# PSM 2

### 12 March 2019

Probability, Statistics & Modeling II

## Today

Module recap and Q&A

• Model comparison
• The loglinear model
• Interpretation

## When do we need it?

• you can model an outcome variable in many ways
• $$income \sim age + gender$$
• $$income \sim age + gender + education$$
• $$income \sim ethnicity + familystatus$$
• Which model explains the data (i.e. the outcome) better?

How to do that comparison?

## Nested vs unnested models

One model is nested in another if you can always obtain the first model by constraining some of the parameters of the second model.

Nice explanation in this SO answer

## Nested vs unnested models

Model 1: $$Y \sim x1 + x2 + x1:x2 + x3$$

Model 2: $$Y \sim x1 + x2$$

Can we constrain the parameters of Model 1 to obtain Model 2?

## Model parameters

Model 1: $$Y \sim \beta_1x1 + \beta_2x2 + \beta_3(x1:x2) + \beta_4x3$$

Model 2: $$Y \sim \beta_1x1 + \beta_2x2$$

Can we constrain the parameters of Model 1 to obtain Model 2?

–> Yes: set $$\beta_3 = \beta_4 = 0$$ so that $$Model 1 = Model 2$$

## Nested vs unnested models

Model 1: $$Y \sim x1 + x2$$

Model 2: $$Y \sim x1$$

Nested?

## Nested vs unnested models

Model 1: $$Y \sim x1 + x2$$

Model 2: $$Y \sim x1 + x3$$

Nested?

## Nested vs unnested models

Model 1: $$Y \sim x1 + x2 + x3 + x4$$

Model 2: $$Y \sim x5$$

Nested?

## Nested models

$$income \sim age + gender$$

$$income \sim age + gender + education$$

Nested?

## Nested models

M1: $$income \sim age + gender$$

M2: $$income \sim age + gender + education$$

M3: $$income \sim ethnicity + familystatus$$

## Nested models

$$income \sim age + gender$$

$$income \sim age + gender + education$$

In essence: do we really need the additional predictor $$education$$?

Nested structure allows for formal statistical tests!

## Formal model comparison logic

• if nested, we can test whether a simpler model is significantly worse than a more complex model
• if the model comparison is sign., then choose the more complex model
• if the test is not sign., choose the simpler one (Ockham’s razor principle)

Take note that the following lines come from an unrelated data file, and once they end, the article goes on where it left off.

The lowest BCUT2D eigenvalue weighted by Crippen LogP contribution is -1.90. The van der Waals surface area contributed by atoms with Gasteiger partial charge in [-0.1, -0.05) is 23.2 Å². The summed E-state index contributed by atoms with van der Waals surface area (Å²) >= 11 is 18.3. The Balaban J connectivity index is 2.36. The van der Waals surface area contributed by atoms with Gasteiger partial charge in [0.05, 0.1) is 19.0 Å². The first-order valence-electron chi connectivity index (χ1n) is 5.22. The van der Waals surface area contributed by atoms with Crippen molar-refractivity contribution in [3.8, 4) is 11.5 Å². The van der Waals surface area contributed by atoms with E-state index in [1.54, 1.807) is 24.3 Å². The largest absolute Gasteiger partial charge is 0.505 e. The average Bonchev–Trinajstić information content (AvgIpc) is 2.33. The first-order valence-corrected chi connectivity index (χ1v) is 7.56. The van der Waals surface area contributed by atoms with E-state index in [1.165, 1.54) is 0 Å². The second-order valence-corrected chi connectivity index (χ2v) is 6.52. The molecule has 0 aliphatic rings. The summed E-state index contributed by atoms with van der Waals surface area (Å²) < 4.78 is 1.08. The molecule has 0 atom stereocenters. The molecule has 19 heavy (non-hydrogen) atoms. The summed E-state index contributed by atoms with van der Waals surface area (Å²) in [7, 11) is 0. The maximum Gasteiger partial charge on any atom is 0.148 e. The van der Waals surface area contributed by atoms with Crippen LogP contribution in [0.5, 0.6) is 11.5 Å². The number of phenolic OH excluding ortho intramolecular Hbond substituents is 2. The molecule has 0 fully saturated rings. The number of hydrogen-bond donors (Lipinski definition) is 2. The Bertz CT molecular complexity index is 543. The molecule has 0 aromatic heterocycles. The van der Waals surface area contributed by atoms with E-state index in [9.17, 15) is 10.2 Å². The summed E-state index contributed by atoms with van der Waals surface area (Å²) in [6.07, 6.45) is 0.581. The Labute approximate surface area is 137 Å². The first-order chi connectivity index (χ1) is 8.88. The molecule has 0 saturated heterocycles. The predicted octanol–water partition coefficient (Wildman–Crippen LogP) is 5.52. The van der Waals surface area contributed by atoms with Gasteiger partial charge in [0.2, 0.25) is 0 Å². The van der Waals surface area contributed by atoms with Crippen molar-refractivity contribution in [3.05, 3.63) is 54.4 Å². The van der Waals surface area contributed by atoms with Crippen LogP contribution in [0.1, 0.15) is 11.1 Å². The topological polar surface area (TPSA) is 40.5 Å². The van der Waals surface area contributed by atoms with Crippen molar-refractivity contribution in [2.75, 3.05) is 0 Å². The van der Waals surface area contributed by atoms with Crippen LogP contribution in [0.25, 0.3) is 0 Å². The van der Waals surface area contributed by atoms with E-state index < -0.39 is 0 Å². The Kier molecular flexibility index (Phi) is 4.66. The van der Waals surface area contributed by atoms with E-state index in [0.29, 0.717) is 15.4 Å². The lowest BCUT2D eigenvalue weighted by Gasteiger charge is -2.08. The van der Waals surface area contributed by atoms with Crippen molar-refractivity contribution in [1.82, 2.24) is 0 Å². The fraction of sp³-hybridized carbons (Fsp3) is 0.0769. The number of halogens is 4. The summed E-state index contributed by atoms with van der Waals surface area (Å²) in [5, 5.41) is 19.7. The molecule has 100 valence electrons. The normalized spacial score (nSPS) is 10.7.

## Non-nested models

$$income \sim age + gender + education$$

vs.

$$income \sim ethnicity + familystatus$$

No formal test possible?

## Non-nested models

• for non-nested models, compare goodness of fit indices
• e.g. sum of squared residuals, mean absolute error, …
• other fit indices: AIC, Log-likelihood, BIC

In essence: you have to make a judgment without formal statistical test.

## A step back:

No anti-virus software Anti-virus software Sum
Hacked 300 250 550
Not hacked 200 250 450
Sum 500 500 1000

## For r-by-c tables

Idea of the Chi-square test:

• Observed values $$O$$
• Expected values (if there were no association) $$E$$
• rows: $$i$$
• columns: $$j$$

$$E_{i,j} = \frac{(total_i * total_j)}{total}$$

## Chi-square test for r-by-c

$$\chi^2 = \sum\frac{(O - E^2)}{E}$$

• Null-hypothesis: there is no association between the two factors
• Alt. hypothesis: there is a significant association

Thus: if sign. –> there is a sign. association between r and c

## More dimensions?

##                             vandalised yes  no
## area   natural surveillance
## urban  yes                             911  44
##        no                              538 456
## suburb yes                               3   2
##        no                               43 279

## The Log-Linear Model

• GLM with link function for count data
• count data aptly modelled as a Poisson distrubuted variable

## Stepwise

1. we build the “independence” model
• no relationships between variables
2. we assess the $$H_0$$ of model adequacy
• if significant: model not adequate for the data
• if non-sign.: model is considered adequate
3. we build more complex models
• e.g. with dependencies (i.e. interactions) between variables

## Stepwise

• remember, we’re modelling counts that come about due to a combination of factors